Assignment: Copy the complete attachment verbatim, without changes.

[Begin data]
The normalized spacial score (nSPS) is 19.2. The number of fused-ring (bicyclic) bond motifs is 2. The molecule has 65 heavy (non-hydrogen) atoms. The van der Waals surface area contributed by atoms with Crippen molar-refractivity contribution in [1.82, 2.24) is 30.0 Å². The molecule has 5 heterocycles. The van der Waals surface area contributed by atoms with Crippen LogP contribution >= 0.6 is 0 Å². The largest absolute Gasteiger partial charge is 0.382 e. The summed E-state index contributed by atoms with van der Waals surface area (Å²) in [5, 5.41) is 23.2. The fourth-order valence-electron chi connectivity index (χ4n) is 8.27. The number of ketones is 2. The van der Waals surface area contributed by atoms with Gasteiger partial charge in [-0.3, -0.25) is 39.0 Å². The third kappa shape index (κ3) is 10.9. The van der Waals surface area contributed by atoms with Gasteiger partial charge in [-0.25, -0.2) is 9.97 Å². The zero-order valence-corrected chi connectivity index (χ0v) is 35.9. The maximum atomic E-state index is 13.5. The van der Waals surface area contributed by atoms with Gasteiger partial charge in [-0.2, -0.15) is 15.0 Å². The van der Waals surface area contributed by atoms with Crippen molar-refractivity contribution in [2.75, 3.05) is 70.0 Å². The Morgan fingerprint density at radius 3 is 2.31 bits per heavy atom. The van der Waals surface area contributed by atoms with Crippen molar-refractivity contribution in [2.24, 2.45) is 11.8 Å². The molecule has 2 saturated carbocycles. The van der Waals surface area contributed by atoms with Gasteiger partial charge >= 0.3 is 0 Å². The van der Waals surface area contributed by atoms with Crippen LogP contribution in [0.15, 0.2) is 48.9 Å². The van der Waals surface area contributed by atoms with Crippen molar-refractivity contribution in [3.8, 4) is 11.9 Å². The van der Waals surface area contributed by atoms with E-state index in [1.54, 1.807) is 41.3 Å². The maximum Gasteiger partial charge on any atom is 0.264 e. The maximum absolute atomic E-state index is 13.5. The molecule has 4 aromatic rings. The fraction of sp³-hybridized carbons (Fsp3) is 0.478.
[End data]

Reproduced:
The normalized spacial score (nSPS) is 19.2. The number of fused-ring (bicyclic) bond motifs is 2. The molecule has 65 heavy (non-hydrogen) atoms. The van der Waals surface area contributed by atoms with Crippen molar-refractivity contribution in [1.82, 2.24) is 30.0 Å². The molecule has 5 heterocycles. The van der Waals surface area contributed by atoms with Crippen LogP contribution >= 0.6 is 0 Å². The largest absolute Gasteiger partial charge is 0.382 e. The summed E-state index contributed by atoms with van der Waals surface area (Å²) in [5, 5.41) is 23.2. The fourth-order valence-electron chi connectivity index (χ4n) is 8.27. The number of ketones is 2. The van der Waals surface area contributed by atoms with Gasteiger partial charge in [-0.3, -0.25) is 39.0 Å². The third kappa shape index (κ3) is 10.9. The van der Waals surface area contributed by atoms with Gasteiger partial charge in [-0.25, -0.2) is 9.97 Å². The zero-order valence-corrected chi connectivity index (χ0v) is 35.9. The maximum atomic E-state index is 13.5. The van der Waals surface area contributed by atoms with Gasteiger partial charge in [-0.2, -0.15) is 15.0 Å². The van der Waals surface area contributed by atoms with Crippen molar-refractivity contribution in [2.75, 3.05) is 70.0 Å². The Morgan fingerprint density at radius 3 is 2.31 bits per heavy atom. The van der Waals surface area contributed by atoms with Crippen molar-refractivity contribution in [2.24, 2.45) is 11.8 Å². The molecule has 2 saturated carbocycles. The van der Waals surface area contributed by atoms with Gasteiger partial charge >= 0.3 is 0 Å². The van der Waals surface area contributed by atoms with Crippen LogP contribution in [0.15, 0.2) is 48.9 Å². The van der Waals surface area contributed by atoms with Crippen molar-refractivity contribution in [3.8, 4) is 11.9 Å². The van der Waals surface area contributed by atoms with E-state index in [1.54, 1.807) is 41.3 Å². The maximum Gasteiger partial charge on any atom is 0.264 e. The maximum absolute atomic E-state index is 13.5. The molecule has 4 aromatic rings. The fraction of sp³-hybridized carbons (Fsp3) is 0.478.